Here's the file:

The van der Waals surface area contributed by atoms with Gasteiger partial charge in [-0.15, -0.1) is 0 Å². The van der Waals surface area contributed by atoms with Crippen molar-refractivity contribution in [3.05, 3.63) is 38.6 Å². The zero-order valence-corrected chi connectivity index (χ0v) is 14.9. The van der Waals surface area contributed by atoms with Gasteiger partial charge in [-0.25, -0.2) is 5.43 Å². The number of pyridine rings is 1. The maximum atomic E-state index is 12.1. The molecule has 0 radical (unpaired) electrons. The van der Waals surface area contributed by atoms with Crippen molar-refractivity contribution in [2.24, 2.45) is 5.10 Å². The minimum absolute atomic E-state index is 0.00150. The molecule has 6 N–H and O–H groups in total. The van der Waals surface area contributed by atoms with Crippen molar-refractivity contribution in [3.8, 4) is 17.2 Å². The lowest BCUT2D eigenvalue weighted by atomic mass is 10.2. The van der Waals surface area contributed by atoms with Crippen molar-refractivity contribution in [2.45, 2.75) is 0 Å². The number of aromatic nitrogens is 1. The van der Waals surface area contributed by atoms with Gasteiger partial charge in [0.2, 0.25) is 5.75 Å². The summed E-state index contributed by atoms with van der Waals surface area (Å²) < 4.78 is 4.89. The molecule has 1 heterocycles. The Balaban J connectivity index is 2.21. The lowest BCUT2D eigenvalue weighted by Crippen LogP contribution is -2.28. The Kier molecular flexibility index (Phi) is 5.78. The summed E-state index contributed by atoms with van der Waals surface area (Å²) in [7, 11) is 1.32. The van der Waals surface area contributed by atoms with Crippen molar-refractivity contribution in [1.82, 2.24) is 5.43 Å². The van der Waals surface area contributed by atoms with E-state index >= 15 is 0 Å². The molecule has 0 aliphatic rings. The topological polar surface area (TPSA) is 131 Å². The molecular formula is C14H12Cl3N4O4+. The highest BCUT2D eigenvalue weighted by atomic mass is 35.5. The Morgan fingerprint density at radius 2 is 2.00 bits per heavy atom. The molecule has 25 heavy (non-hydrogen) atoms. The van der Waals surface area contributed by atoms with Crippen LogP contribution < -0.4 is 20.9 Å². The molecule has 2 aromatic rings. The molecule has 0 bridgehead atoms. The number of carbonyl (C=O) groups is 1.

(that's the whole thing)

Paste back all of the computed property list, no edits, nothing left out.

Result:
The van der Waals surface area contributed by atoms with Gasteiger partial charge in [-0.15, -0.1) is 0 Å². The van der Waals surface area contributed by atoms with Crippen molar-refractivity contribution in [3.05, 3.63) is 38.6 Å². The zero-order valence-corrected chi connectivity index (χ0v) is 14.9. The van der Waals surface area contributed by atoms with Gasteiger partial charge in [-0.25, -0.2) is 5.43 Å². The number of pyridine rings is 1. The maximum atomic E-state index is 12.1. The molecule has 0 radical (unpaired) electrons. The van der Waals surface area contributed by atoms with Crippen molar-refractivity contribution in [2.24, 2.45) is 5.10 Å². The minimum absolute atomic E-state index is 0.00150. The molecule has 6 N–H and O–H groups in total. The van der Waals surface area contributed by atoms with Crippen molar-refractivity contribution in [3.8, 4) is 17.2 Å². The lowest BCUT2D eigenvalue weighted by atomic mass is 10.2. The van der Waals surface area contributed by atoms with Crippen molar-refractivity contribution in [2.45, 2.75) is 0 Å². The number of aromatic nitrogens is 1. The van der Waals surface area contributed by atoms with Gasteiger partial charge in [0.2, 0.25) is 5.75 Å². The summed E-state index contributed by atoms with van der Waals surface area (Å²) < 4.78 is 4.89. The molecule has 1 heterocycles. The Balaban J connectivity index is 2.21. The lowest BCUT2D eigenvalue weighted by Crippen LogP contribution is -2.28. The Kier molecular flexibility index (Phi) is 5.78. The summed E-state index contributed by atoms with van der Waals surface area (Å²) in [7, 11) is 1.32. The van der Waals surface area contributed by atoms with Crippen molar-refractivity contribution in [1.82, 2.24) is 5.43 Å². The van der Waals surface area contributed by atoms with E-state index >= 15 is 0 Å². The molecule has 0 aliphatic rings. The topological polar surface area (TPSA) is 131 Å². The molecular formula is C14H12Cl3N4O4+. The highest BCUT2D eigenvalue weighted by atomic mass is 35.5. The Morgan fingerprint density at radius 2 is 2.00 bits per heavy atom. The molecule has 25 heavy (non-hydrogen) atoms. The van der Waals surface area contributed by atoms with Crippen LogP contribution < -0.4 is 20.9 Å². The molecule has 2 aromatic rings. The molecule has 0 bridgehead atoms. The number of carbonyl (C=O) groups is 1.